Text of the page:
The daughter of a now-deceased NYPD officer is calling the confession letter in which the ex-cop admitted the NYPD and the FBI were behind Malcolm X’s death “fake.”
“I know that my father did not write this letter,” Kelly Wood told NY1. “I know that is not his signature and I know the envelope they’re using to somehow justify that the letter was mailed is also a fake.”
The letter was made public by the family of Malcolm X on Feb. 20, 56 years after the liberation icon was murdered in 1965 while addressing his Organization of Afro-American Unity at the Audubon Ballroom in the Washington Heights neighborhood of New York’s Manhattan borough. Three members of the Nation of Islam were convicted in his murder.
In the letter attributed to former undercover NYPD officer Raymond Wood, he confessed that he had aided the department and the FBI in their joint effort to assassinate Malcolm X by ensuring members of his security detail would not be present during the address to manage door security on the day of the assassination.
“Under the direction of my handlers, I was told to encourage leaders and members of the civil rights groups to commit felonious acts,” Wood’s letter stated. The letter purportedly was written in 2011, not to be made public until Wood’s death. He died in November 2020 at the age of 87.
But Kelly Wood claims the letter is fake and that it was forged by the man who delivered it to Malcolm X’s family — Raymond Wood’s cousin Reginald Wood.
“My father is not a coward. He would have never, ever asked anyone to speak on his behalf after his passing. If he had something to say, he would have said it when he was alive,” she said.”
Reginald Wood, who is also the administrator of the deceased former officer’s estate, said Raymond Wood and his daughter had a “back-and-forth” relationship, and that Kelly Wood was “estranged” from her father.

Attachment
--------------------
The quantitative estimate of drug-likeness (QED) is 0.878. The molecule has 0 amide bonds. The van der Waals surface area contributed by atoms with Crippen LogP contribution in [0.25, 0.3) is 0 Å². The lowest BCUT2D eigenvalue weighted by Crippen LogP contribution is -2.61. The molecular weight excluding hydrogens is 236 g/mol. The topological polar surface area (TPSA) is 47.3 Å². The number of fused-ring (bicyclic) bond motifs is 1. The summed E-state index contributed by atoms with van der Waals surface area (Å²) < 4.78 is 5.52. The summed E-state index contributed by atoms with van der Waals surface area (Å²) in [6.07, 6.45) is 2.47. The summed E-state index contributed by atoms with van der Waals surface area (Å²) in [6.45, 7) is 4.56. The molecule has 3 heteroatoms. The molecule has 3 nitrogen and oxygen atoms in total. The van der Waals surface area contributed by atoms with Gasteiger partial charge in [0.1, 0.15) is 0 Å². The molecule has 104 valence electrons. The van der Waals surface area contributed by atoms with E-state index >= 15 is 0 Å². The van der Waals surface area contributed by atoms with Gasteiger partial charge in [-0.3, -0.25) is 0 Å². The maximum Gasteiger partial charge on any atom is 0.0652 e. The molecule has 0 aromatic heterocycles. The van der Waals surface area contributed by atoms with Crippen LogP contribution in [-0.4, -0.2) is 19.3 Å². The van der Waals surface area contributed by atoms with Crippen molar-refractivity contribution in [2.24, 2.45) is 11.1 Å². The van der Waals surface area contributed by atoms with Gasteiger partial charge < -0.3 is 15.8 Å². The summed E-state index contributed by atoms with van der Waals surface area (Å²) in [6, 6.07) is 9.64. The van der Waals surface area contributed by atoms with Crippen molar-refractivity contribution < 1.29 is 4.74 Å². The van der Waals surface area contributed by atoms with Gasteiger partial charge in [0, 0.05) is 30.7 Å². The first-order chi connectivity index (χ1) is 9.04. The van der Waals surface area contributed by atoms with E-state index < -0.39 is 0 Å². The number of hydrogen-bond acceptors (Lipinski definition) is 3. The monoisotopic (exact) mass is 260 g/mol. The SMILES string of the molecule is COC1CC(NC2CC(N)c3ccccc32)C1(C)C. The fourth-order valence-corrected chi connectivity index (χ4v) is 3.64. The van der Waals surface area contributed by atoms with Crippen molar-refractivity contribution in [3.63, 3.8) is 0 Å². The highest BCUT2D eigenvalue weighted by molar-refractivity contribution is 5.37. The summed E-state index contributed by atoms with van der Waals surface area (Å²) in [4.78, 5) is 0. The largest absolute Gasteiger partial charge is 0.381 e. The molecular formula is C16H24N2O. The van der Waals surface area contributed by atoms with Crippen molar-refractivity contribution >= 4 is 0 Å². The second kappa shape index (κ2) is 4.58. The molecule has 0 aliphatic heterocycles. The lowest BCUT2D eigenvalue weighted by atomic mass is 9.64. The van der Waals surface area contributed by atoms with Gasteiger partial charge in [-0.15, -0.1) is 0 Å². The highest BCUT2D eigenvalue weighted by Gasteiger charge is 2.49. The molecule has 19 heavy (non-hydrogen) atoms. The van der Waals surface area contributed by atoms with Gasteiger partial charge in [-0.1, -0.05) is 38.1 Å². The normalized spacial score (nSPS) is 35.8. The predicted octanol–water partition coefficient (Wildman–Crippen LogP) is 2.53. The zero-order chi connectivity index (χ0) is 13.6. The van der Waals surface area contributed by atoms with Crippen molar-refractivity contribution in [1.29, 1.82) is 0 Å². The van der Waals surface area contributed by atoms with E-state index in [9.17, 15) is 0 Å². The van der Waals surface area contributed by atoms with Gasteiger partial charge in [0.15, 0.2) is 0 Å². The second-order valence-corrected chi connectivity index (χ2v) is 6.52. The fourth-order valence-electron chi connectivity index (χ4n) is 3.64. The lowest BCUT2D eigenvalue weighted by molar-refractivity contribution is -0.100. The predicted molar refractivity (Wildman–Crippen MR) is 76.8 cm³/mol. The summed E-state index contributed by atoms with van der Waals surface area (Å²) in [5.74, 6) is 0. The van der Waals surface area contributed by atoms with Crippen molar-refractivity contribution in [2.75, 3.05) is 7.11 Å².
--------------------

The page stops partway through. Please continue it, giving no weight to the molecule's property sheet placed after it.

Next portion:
“The daughter was estranged from Ray, and every time he tried to reconnect with her she pushed him away,” Reginald Wood told Atlanta Black Star.
He added that in a 2008 lawsuit Kelly Wood “sued her own father” and asked for punitive damages, but he did not specify what the lawsuit concerned.
Reginald Wood provided a copy his cousin’s will, dated July 2009, in which Raymond Wood wrote that his daughter, referred to in the letter as Kelly Adams, “does not have any regard for my overall welfare or personal well-being.”
Wood went on to say that he was concerned his daughter would “attempt to manipulate me, or my property to meet her own needs, concerns or desires.” He requested that he be consigned to the care of Reginald Wood in case he became unable to care for himself.
Kelly Wood called the release of the letter “slanderous” and accused Reginald Wood of forging it for his own gain as a ploy to get more attention for his book.
Reginald Wood authored a book published last month, “The Ray Wood Story,” about his cousin’s ordeal in relation to his undercover work with the NYPD.
He said he hopes the book will help people “empathize with what he had to go through and the sorrow that he had and the guilt and remorse that he had from this whole situation.”
The letter attributed to Raymond Wood alleges he was directed by his handlers in the police department to get Walter Bowe and Khaleel Sayyed, two key members of Malcolm X’s security detail, to participate in the Statue of Liberty bombing plot, which ultimately resulted in their arrests just days before the assassination.
Wood claimed he was inside the ballroom the day of the assassination and identified by witnesses, but his daughter challenged this idea, claiming her father had been publicly identified as the undercover officer involved in the Statue of Liberty plot and that it would have been too risky for him to be there.
After Malcolm X’s family called for the onetime Nation of Islam national spokesman’s death to be investigated further amid the release of the letter, Kelly Wood said the family should “find another way to get the answers that you need and the closure that you need.”
“I support you 100 percent,” she said, “but on this, with my father, I cannot.”